Not to legislate on the exception to a rule, but considering my exceptional (meaning atypical, not superior) case, I would like to conclude that there is no "correct" way for one to improve one's applicant profile. As they say, there are many paths up the mountain, but the view from the top is the same. I may not know the first thing about mountaineering, but I think it's a bit like climbing the academic ladder. There are a certain number of cliffs or steep inclines that you will find yourself facing when you choose the Road Less Traveled. You can probably find the right equipment, but you need to be a little lucky to find a good deal or else it's going to be extremely resource expensive. Actually, I don't know how to bring this analogy together.

I hope my reflections have been entertaining if not insightful as well as inspiring without being pretentious.

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Undergrad Institution: Large private school (top 100 US News)
Major(s): Statistics 
GPA: 4.0
Type of Student: Domestic white male

GRE General Test:
 162 (78%)
V: 158 (79%)
W: 5.5 (98%)
Programs Applying: Statistics PhD
Research Experience: About 10 months at my current school (undergrad). Bayesian research in environmental statistics, submitting manuscript within the next month or so.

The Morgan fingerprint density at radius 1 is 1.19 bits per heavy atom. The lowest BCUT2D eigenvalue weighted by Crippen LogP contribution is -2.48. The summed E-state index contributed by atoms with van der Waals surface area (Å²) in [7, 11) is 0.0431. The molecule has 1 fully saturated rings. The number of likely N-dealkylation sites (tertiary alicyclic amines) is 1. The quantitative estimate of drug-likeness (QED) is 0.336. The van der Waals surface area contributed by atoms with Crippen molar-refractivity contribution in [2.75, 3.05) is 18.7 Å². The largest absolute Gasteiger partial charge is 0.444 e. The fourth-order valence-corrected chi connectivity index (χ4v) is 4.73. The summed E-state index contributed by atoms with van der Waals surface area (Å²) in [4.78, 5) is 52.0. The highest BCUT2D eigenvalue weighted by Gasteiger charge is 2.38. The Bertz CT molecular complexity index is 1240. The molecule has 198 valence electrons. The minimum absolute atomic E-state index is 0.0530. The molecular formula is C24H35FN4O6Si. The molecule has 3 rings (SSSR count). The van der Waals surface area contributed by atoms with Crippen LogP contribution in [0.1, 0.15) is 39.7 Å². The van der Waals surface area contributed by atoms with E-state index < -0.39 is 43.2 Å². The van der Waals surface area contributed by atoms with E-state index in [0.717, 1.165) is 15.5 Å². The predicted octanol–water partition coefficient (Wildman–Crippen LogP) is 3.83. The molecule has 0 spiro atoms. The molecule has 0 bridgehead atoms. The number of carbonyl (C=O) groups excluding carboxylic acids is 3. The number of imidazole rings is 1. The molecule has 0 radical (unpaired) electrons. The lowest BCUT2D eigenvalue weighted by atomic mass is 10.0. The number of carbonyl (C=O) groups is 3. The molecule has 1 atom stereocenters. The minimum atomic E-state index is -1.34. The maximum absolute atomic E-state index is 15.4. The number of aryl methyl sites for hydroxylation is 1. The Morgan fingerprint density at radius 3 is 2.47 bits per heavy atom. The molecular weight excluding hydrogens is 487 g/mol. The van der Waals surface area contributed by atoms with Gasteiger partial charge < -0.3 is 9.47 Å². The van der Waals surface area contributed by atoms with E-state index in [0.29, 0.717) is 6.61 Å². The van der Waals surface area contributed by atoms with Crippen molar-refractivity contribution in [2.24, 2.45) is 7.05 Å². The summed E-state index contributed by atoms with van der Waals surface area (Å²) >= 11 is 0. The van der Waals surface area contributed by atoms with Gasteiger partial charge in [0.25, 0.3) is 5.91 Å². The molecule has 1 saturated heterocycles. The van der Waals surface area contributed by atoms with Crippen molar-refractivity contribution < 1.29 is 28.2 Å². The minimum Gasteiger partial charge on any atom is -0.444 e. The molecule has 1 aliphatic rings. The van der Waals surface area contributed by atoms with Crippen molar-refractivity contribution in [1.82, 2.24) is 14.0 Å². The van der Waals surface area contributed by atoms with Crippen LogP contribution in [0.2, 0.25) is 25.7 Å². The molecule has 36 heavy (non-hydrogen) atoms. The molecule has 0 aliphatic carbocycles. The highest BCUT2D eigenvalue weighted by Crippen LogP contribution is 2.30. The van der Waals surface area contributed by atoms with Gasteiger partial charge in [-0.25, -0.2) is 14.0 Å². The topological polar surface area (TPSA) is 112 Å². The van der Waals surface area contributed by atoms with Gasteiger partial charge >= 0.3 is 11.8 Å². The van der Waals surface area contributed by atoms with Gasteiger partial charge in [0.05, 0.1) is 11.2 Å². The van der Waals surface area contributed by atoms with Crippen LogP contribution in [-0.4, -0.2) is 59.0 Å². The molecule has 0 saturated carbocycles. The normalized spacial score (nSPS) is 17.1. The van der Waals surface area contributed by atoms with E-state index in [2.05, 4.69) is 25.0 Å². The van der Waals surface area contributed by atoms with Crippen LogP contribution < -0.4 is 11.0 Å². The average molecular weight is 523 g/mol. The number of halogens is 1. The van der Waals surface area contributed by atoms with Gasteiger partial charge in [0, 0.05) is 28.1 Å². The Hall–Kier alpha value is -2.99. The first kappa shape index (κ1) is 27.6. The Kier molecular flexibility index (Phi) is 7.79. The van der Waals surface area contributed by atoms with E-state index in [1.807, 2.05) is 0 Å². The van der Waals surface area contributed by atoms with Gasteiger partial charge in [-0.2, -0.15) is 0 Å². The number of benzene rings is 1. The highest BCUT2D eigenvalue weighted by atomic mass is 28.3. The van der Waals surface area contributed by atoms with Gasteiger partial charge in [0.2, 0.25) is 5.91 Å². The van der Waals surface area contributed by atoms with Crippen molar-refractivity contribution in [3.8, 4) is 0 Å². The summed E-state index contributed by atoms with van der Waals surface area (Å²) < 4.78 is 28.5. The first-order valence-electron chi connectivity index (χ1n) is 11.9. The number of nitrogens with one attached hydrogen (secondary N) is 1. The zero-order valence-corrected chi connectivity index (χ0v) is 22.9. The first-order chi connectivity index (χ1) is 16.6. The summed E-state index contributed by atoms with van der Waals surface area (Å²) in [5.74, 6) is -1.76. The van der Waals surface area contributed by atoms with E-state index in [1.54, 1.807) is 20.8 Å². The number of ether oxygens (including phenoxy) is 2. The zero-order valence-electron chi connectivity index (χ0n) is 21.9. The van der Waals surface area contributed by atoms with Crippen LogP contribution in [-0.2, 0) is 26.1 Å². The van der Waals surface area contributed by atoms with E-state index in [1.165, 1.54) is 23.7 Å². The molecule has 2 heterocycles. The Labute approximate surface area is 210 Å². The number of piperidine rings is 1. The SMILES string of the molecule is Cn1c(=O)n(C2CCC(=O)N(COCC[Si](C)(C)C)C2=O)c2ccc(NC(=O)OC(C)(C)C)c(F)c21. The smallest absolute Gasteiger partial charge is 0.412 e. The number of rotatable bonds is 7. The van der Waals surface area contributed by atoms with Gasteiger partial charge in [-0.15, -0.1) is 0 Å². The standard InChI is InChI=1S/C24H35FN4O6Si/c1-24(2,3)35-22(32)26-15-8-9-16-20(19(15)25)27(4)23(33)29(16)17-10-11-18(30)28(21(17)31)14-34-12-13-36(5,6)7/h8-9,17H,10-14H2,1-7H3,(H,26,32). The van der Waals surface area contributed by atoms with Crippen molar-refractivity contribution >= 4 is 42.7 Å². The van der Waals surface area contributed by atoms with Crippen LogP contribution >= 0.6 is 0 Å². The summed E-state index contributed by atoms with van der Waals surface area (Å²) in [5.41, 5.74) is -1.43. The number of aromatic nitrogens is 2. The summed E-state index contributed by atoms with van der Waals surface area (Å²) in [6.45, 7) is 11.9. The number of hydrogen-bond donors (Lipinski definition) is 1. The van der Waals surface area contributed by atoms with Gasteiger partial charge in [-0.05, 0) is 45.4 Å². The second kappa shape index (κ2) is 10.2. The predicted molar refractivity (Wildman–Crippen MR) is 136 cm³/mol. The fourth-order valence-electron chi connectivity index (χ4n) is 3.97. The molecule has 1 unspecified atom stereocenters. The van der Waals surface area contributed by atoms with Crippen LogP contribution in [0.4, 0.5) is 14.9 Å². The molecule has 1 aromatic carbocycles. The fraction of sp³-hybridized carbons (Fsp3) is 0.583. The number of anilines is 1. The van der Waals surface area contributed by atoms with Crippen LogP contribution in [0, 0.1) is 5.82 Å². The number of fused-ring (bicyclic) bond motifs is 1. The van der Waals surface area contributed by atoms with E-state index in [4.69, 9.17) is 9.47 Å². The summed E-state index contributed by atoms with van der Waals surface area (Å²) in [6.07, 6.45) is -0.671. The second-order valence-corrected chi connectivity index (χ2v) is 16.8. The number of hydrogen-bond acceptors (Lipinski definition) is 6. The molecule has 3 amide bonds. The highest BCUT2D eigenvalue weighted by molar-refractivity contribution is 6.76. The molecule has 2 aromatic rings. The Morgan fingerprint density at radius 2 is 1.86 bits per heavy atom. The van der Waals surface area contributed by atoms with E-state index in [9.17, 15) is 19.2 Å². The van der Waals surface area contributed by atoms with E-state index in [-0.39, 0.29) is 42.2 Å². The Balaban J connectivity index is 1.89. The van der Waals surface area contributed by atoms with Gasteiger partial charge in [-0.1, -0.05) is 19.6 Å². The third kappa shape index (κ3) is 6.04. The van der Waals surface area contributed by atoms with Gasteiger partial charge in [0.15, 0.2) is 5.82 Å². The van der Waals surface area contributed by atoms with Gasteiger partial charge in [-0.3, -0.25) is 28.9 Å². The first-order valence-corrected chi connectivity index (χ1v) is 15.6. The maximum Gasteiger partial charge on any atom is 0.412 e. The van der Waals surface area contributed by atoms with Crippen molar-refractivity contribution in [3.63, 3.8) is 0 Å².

Awards/Honors/Recognitions: Just the usual dean's list, full-tuition academic scholarship, etc.
Pertinent Activities or Jobs: Paid research assistant, no TA experience
Letters of Recommendation: 1 very strong from research advisor (assistant prof). He told me he would love to have me as a graduate student. 1 probably very strong from an associate professor I took two stat classes with. She told me I was her "ideal student". 1 fairly strong from an associate professor I had for Bayesian stats. We talked a decent amount in office hours, and he was probably impressed that I had already learned all the material on my own.
Math/Statistics Grades:  Calc 1-3 (A), Theory of Analysis 1 (in progress), Fundamentals of Mathematics (proofs, A), Probability and Inference 1 & 2 (A), ANOVA (A), Intro & Applied R programming (A), Intro to SAS programming (A), Intro to Unix/Shell programming (A), Nonparametric Stats (A), Data Science Methods (A), Regression (A), Computational Linear Algebra (A), Elementary Linear Algebra (A), Bayesian Stats (A), Analysis of Correlated Data (in progress)

Applying to Where: (All Statistics PhD)

Colorado State University - Admitted on 1/12. Offered GTA with funding of $18,450/9months, health insurance included.